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Kerry considers delaying nomination vote to extend fund-raising
BOSTON -- Democratic presidential candidate John Kerry may delay accepting his party's nomination to gain time to raise and spend private contributions and lessen President Bush's multimillion-dollar financial advantage, campaign officials said Friday.
The proposal would let Kerry hold off on spending his $75 million general-election budget for an extra month. The Democratic Party would still stage its national convention in Boston at the end of July, five weeks before the Republican National Convention in New York.
Kerry and Bush both are expected to accept $75 million in full federal funding for their general election campaigns. Once nominated, the candidates will be limited to spending the government money and can no longer raise or spend private contributions on the campaign.
Spokeswoman Stephanie Cutter said Friday, "Never in Democratic Party history has any nominee raised as much money as John Kerry. We're going to continue to ambitiously fund-raise and we believe our support will only grow."
Kerry's campaign and the Democratic National Committee are still considering the specifics of such a plan. Cutter said the nomination officially occurs after the delegate roll-call vote, so Democrats could have to find a way to recreate that or change party rules to delay the vote's effect for a month.
A Democratic official, speaking on condition of anonymity, said one possibility would be to change the rules so the nomination takes place Sept. 1. Kerry could give a convention speech that stops short of accepting the nomination, and the convention could be recessed until Sept. 1, when delegates could vote by Internet or proxy.
Television networks were uncertain Friday how such a move would affect convention coverage. Over the past few conventions, live coverage has declined to a few hours per week.
Kerry's decision could be weeks away. Other options include having the DNC or local and state parties raise more money to support Kerry's candidacy, Cutter said. Kerry would have no control over much of that money. By law, the DNC can coordinate $16 million to $18 million in spending with Kerry's campaign in the general election.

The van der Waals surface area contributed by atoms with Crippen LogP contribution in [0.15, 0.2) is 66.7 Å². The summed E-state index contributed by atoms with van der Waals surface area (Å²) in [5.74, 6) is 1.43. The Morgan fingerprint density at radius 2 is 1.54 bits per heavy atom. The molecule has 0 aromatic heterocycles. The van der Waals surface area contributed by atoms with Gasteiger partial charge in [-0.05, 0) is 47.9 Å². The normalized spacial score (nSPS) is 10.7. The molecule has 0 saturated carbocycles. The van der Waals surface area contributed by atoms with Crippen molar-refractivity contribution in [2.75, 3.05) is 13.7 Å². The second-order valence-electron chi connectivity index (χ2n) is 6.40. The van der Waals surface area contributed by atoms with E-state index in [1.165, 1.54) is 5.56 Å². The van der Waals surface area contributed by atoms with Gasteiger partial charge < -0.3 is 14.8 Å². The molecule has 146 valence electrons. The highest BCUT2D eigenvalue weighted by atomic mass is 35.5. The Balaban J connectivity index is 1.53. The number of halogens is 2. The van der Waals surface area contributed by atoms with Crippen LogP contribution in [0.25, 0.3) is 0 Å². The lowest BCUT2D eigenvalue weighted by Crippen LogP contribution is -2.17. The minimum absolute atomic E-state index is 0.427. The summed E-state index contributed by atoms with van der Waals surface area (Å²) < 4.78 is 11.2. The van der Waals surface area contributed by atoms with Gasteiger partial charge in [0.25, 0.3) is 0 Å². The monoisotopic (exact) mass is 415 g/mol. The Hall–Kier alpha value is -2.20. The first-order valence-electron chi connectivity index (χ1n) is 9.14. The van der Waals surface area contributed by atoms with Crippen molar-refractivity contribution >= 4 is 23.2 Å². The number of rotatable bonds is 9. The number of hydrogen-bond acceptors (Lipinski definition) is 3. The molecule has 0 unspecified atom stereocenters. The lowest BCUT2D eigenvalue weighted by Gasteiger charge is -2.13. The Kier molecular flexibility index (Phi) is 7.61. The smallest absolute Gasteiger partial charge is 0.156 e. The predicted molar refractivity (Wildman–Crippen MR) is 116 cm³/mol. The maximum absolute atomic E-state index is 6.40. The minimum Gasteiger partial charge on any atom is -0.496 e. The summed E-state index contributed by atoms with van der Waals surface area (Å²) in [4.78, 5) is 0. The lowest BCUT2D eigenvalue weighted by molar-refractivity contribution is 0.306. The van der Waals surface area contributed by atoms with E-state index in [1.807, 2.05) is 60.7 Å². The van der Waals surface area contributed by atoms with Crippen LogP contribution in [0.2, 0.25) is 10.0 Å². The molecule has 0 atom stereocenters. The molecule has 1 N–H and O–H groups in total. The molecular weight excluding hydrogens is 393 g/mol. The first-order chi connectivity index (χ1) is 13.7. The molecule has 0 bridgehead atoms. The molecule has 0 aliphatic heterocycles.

Kerry declined to comment Friday.
Kerry and Bush skipped public financing for the primary-election season, letting them spend as much as they wish until they are nominated at the conventions.
Since becoming the party's presumptive nominee in March, Kerry has broken Democratic fund-raising and spending records. He raised roughly $31 million last month, pushing his total to a Democratic record $117 million.
The crucial question, should Kerry try to stop the clock from ticking on his $75 million general-election financing, is when the Federal Election Commission considers Kerry nominated.
The FEC and courts have traditionally deferred to party rules to determine how a candidate is nominated, said Larry Noble, former FEC general counsel. The FEC provides the general-election financing after the candidate is nominated according to those party rules.
The DNC could change its nominating procedure before the convention, such as having delegates vote later, said Noble, head of the nonpartisan Center for Responsive Politics.
However, delaying the nomination could affect the $14 million in government money the DNC received to hold its nominating convention, he said.
"They would have to come up with an argument that would basically look at the convention as continuing past the convention dates," Noble said. "In the end it would be up to the FEC and possibly the courts, if it's challenged."
Democrats would be wise to seek FEC advice before acting, commission spokesman Bob Biersack said, adding that the FEC has not faced such a question before.
Bush campaign spokesman Terry Holt said throwing a DNC convention with government money only to nominate Kerry later could amount to a "bait-and-switch tactic on the American taxpayer."
"Maybe they've found a way to manipulate the federal law in such a way as to avoid that, but fundamentally this is about John Kerry thinking the rules that apply to everyone else don't apply to him," Holt said.
When Democrats scheduled the convention, they didn't know they would have a nominee who skipped primary public financing and its $45 million spending limit. They thought they would face the same situation they have for years: a nominee finishing the primaries close to the limit, with months to go before the convention and government financing.
Interest groups are paying close attention. A new law bans them from using corporate or union money on ads mentioning Kerry a month before he is officially nominated; the same rules apply to pre-GOP-convention ads on Bush.
If Kerry is nominated later, that could mean more time to run ads for and against him using the so-called soft money, said David Keating, executive director of the anti-tax Club for Growth, which opposes many Kerry policies and supports many of Bush's.
Associated Press writers Liz Sidoti, Ron Fournier and David Bauder contributed to this report.
On the Net:
Federal Election Commission: http://www.fec.gov/